Besides, many synthetic compounds were assayed on Candida albicans ICL to test their inhibitory potential as well, for instance, hydroquinone derivatives , bromophenols , analog of indole-containing natural compounds , and brominated resorcinol dimer . Their IC50 were 0.28–1.02 mM, 2.65 μM, 75 μM, and 28 μM, respectively.
3. Conclusion and Future Prospect
The pace of research in ICL has increased ever since the solution of the MTB ICL crystal structure  in 2000. Since then, ICL fundamental research has showed its potential as a drug target for latent TB treatment. The outcome also showed evidence that ICL is a persistence factor for MTB [3, 5, 12] but remains safe to be targeted . With sufficient level of confidence for ICL as a potential drug target, GlaxoSmithKline (in collaboration with Global TB Alliance) has performed the first ever high-throughput screening (HTS) in 2000 but has terminated in 2005 after screening about 900,000 compounds as the outcome was modestly successful [34, 68]. The second HTS was reported in 2004, which was a HTS services by the Tuberculosis Antimicrobial Acquisition and Coordinating Facility (TAACF, an anti-TB program established by National Institute of Health (NIH)). This HTS screening through ChemBridge library which consist of 100,997 compounds has ended in 2009 with modest success too [69, 70]. The third HTS against 465 types of traditional Chinese herbs was carried out in 2006 . Since the era of ICL potential inhibitor screening started, articles and reports were released every year till present. In this paper, we have summarized most of the potential inhibitors found or investigated throughout these years in tabulate form (Table 1).
To look for more potential ICL inhibitors, generally, the research method can be divided into biological assay and in silico approach. Biological assay usually refers either to whole cell assay or enzymatic assay that is implemented in high-throughput screening [30, 68, 69]. Apart from biological assay, in silico approach of virtual screening or ensemble docking (namely, molecular dynamic simulation-enhanced virtual screening) could be integrated into the current screening strategy to further reduce the failure cost in lead identification stage. Ensemble docking is a rather established in silico approach in the field of computer aided drug design, yet to be applied in ICL studies. Unlike conventional virtual screening, ensemble docking is able to address the degree of freedom during molecular docking process and hence increase the chances of better hit for potential inhibitor. As a complementary approach, rational drug design too is able to contribute in lead identification as well as lead optimization. The former could be either used to newly design potential inhibitor or used to combine the features of potential inhibitors obtained from the biological or virtual screening; the latter could enhance the binding affinity of a potential inhibitor, in order to achieve balance score between IC50, drug likeliness, and drug delivery [35–45]. Combination of both rational drug design and modified HTS (ensemble docking) might be a better approach when compared with only either one method.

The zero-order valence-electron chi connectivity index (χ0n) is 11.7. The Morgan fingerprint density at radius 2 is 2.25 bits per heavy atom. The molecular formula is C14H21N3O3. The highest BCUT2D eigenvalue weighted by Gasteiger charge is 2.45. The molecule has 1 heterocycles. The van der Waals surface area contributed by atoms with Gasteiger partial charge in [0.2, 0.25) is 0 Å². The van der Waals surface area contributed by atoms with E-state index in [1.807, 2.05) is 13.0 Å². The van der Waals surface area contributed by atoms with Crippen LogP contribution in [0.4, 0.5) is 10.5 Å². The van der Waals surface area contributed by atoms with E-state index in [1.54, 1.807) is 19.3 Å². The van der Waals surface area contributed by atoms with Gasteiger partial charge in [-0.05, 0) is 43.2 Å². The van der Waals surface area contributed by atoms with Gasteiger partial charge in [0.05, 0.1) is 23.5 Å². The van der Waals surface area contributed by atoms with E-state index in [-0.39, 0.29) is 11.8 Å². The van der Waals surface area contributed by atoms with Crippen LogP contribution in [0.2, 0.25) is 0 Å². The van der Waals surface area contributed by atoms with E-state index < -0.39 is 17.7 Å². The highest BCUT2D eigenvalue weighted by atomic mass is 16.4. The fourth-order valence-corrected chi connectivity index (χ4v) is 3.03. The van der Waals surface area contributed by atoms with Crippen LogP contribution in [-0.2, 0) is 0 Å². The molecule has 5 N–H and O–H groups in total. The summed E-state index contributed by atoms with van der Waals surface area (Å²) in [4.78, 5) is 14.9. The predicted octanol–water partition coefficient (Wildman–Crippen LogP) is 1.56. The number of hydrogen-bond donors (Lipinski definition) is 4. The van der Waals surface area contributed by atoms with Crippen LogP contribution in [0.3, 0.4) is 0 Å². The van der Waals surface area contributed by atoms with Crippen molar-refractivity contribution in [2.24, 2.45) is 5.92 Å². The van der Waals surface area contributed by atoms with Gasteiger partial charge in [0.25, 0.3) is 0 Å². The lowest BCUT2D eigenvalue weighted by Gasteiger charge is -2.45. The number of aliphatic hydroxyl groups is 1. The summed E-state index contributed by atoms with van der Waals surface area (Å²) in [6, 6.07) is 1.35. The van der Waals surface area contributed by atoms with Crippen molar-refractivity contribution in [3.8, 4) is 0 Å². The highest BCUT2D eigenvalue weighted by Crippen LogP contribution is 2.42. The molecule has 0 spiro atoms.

Conflict of Interests
The authors declare that there is no conflict of interests regarding the publication of this paper.
The authors would like to acknowledge the contribution of the Malaysian Ministry of Education for providing funding for Fundamental Research Grant Scheme (FRGS; 203/CIPPM/6711439). Thanks also are due to the support from ADAPT Research Cluster, Centre for Research Initiatives, Clinical & Health Sciences of Universiti Sains Malaysia. Y.-V. Lee would like to acknowledge Malaysia Ministry of Science, Technology and Innovation for National Science Fellowship. Special thanks are due to Dr. G. J. Tye for proofreading this paper.